3. Let \(a,b,c,d\) be real numbers with \(c=0\) and \(ad-bc\neq 0\text{.}\) Show that \(d\neq 0\) and that the composition \(\tau_{(b/d)}\of \mu_{a/d}\) is given by \(T(x)=\frac{ax+b}{cx+d}\text{.}\) Conclude that \(T\colon \extR\to\extR\) is invertible.
  4. Let \(a,b,c,d\) be real numbers with \(ad-bc\neq 0\text{.}\) The function \(T\colon \extR\to \extR\) given by \(T(x)=\frac{ax+b}{cx+d}\) is called a linear fractional transformation on the extended reals. Given a linear fractional transformation \(T(x)=\frac{ax+b}{cx+d}\text{,}\) let \(M(T)=\twotwo{a}{b}{c}{d}\text{.}\) We will call \(M(T)\) the matrix of coefficients of \(T\text{.}\) Suppose that \(S\) is another linear fractional transformation with \(M(S)=\twotwo{e}{f}{g}{h}\text{.}\) Show that \(M(T\of S)=M(T)M(S)\) and \(M(T^{-1})=(M(T))^{-1}\) (the previous two parts of this problem show that \(T\) is invertible).
  5. Let \(s\colon S^1\to \extR\) be the stereographic projection function, given by
    \begin{equation*} s(x,y)=\begin{cases}\frac{x}{1-y}\amp y\neq 1\\ \infty \amp y=1 \end{cases}. \end{equation*}
    Show that \(s\) is a bijection.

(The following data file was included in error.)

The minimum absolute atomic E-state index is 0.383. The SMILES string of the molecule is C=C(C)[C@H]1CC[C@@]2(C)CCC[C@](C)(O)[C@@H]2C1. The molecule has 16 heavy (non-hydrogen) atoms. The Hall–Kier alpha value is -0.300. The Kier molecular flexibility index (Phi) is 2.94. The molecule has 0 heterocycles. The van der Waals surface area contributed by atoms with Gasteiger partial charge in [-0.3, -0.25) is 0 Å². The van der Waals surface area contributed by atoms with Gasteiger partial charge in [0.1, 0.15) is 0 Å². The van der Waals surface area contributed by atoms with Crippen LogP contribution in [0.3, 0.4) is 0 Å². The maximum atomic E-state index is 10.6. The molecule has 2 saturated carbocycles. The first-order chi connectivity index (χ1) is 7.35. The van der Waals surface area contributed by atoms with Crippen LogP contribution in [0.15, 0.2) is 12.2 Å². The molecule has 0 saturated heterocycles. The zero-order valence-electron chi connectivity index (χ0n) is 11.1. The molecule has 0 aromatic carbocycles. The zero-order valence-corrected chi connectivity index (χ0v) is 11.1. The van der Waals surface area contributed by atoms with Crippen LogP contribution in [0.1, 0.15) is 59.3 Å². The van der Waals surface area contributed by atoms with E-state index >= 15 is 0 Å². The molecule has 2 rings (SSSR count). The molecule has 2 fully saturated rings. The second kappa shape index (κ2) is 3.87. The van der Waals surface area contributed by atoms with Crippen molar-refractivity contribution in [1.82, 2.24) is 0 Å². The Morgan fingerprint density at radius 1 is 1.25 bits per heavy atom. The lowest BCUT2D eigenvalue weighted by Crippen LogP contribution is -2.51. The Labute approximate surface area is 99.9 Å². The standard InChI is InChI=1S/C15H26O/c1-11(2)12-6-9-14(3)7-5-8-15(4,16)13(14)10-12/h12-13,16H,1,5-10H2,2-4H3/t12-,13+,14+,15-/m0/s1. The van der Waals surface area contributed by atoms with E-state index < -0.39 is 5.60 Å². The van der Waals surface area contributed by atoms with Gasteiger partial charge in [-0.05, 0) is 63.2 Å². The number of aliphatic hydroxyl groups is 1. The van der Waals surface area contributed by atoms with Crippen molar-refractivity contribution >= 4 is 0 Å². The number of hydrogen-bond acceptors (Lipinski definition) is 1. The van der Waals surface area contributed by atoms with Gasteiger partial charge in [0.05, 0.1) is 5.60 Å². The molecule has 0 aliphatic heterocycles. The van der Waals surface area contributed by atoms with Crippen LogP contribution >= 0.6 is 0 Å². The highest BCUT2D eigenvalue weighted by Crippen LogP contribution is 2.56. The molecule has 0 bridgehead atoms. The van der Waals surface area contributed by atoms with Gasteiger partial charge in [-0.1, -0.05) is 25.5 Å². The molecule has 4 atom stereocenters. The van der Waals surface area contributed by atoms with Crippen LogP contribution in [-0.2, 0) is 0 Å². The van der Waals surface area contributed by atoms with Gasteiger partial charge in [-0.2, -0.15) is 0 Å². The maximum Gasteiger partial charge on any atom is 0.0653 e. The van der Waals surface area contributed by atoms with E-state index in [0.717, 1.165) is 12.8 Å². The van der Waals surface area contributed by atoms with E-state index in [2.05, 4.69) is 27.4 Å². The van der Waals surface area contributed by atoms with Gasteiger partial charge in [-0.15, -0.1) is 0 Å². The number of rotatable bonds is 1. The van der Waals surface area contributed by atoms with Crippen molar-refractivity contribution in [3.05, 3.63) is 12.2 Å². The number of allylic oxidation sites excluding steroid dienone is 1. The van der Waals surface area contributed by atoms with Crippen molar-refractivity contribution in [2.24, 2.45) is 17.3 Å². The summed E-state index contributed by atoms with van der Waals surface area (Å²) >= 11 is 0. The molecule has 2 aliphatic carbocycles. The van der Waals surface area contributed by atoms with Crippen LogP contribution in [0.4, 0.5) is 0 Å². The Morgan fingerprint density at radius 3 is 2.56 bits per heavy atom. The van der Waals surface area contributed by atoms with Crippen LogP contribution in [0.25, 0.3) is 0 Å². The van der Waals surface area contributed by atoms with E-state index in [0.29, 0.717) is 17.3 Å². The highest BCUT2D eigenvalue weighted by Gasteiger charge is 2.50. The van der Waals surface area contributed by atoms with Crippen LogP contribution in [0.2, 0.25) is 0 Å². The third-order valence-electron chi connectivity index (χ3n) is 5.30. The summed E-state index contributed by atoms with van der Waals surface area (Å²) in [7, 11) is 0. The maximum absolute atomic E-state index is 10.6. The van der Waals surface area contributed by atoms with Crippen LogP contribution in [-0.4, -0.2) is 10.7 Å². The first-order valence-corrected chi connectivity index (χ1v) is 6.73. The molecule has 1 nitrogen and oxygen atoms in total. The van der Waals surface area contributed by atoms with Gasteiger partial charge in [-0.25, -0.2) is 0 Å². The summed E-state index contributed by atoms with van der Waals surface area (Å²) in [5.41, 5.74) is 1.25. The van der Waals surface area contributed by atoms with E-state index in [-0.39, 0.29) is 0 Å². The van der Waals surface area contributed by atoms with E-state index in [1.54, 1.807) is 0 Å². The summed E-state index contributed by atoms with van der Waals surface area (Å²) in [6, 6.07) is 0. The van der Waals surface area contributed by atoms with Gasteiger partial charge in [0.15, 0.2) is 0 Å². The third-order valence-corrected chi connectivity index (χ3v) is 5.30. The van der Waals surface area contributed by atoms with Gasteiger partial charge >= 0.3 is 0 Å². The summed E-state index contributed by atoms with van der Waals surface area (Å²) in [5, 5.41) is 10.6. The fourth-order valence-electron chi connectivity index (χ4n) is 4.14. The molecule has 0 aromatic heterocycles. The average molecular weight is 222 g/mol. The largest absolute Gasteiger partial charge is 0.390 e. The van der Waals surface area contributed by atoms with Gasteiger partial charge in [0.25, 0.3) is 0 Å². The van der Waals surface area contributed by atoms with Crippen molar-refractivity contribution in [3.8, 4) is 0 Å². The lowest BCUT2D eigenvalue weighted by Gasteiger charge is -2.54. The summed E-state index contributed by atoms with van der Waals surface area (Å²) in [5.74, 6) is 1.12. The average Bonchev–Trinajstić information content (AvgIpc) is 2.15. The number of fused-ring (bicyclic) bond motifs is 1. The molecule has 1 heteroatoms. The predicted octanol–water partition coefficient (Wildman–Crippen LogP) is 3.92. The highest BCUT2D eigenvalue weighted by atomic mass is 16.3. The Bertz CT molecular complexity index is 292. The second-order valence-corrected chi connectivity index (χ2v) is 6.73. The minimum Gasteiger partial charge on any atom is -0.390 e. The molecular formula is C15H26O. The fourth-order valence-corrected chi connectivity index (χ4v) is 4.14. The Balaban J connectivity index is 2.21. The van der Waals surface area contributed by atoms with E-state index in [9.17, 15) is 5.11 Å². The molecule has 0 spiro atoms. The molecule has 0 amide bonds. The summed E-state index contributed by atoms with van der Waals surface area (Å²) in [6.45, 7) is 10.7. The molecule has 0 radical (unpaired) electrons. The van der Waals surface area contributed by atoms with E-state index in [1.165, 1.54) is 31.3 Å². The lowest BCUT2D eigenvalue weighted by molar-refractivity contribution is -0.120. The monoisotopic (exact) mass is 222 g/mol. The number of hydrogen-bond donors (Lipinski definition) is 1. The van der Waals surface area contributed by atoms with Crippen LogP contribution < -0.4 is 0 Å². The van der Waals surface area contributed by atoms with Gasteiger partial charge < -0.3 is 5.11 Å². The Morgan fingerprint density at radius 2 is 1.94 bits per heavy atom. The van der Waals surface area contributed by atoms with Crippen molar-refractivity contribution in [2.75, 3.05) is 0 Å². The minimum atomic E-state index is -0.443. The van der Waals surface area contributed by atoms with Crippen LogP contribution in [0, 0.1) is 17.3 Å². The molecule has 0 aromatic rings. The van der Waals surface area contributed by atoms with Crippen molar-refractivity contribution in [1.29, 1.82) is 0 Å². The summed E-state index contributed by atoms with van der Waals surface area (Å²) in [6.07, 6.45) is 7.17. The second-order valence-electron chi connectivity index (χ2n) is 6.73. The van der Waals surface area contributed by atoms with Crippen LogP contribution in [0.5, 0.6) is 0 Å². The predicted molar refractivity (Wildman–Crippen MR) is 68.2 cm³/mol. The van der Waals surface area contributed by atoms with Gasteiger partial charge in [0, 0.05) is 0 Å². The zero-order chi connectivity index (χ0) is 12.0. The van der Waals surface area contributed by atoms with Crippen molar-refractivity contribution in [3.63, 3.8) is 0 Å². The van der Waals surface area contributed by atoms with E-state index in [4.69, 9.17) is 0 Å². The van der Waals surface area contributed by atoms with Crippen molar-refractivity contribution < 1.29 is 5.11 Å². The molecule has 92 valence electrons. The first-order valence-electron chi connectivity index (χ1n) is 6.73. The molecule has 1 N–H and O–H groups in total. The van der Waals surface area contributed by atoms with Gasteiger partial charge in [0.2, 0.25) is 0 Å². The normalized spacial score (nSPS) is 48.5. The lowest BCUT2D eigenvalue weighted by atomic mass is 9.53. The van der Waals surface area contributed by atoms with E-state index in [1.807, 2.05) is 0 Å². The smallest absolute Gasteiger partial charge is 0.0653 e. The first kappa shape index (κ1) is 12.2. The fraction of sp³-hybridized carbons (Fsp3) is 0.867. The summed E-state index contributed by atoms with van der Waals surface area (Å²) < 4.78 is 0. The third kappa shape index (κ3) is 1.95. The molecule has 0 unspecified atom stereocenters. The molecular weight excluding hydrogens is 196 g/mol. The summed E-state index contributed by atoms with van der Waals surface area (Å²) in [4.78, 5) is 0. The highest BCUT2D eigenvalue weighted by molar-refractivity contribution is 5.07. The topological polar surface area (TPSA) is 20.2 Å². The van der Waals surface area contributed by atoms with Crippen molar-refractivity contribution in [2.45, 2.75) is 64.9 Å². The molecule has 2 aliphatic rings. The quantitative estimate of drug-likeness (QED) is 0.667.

6. Given a function \(f\colon \extR\to\extR\text{,}\) the lift of \(f\) by \(s\) is the function \(s^{-1}\of f\of s\colon S^1\to S^1\text{.}\) Show that the lift of the linear fractional transformation \(T(x)=1/x\) is given by \((x,y)\to (-x,-y)\) and that the lift of \(S(x)=-x\) is given by \((x,y)\to (-x,y)\text{.}\)
  7. An element \(x_0\in A\) is called a fixed point of a function \(f\colon A\to A\) if \(f(x_0)=x_0\text{.}\) Find all the fixed points of the linear fractional transformation \(T(x)=\frac{6x+2}{3x+3}\text{,}\) and find the fixed points of the lift \(s^{-1}\of T\of s\text{.}\)
  8. Let \(M\colon \R^2\to \R^2\) be a linear map. A nonzero vector \(\mathbf{v}\in \R^2\) is called an eigenvector for \(M\) with eigenvalue \(\lambda\in \R\) if if \(M\mathbf{v}=\lambda \mathbf{v}\text{.}\) Show that if \(x_0\) is a fixed point for \(T(x)=\frac{ax+b}{cx+d}\text{,}\) then \(\begin{bmatrix}x_0\\1\end{bmatrix}\) is an eigenvector for \(M(T)=\twotwo{a}{b}{c}{d}\) with eigenvalue \(cx_0+d\text{.}\)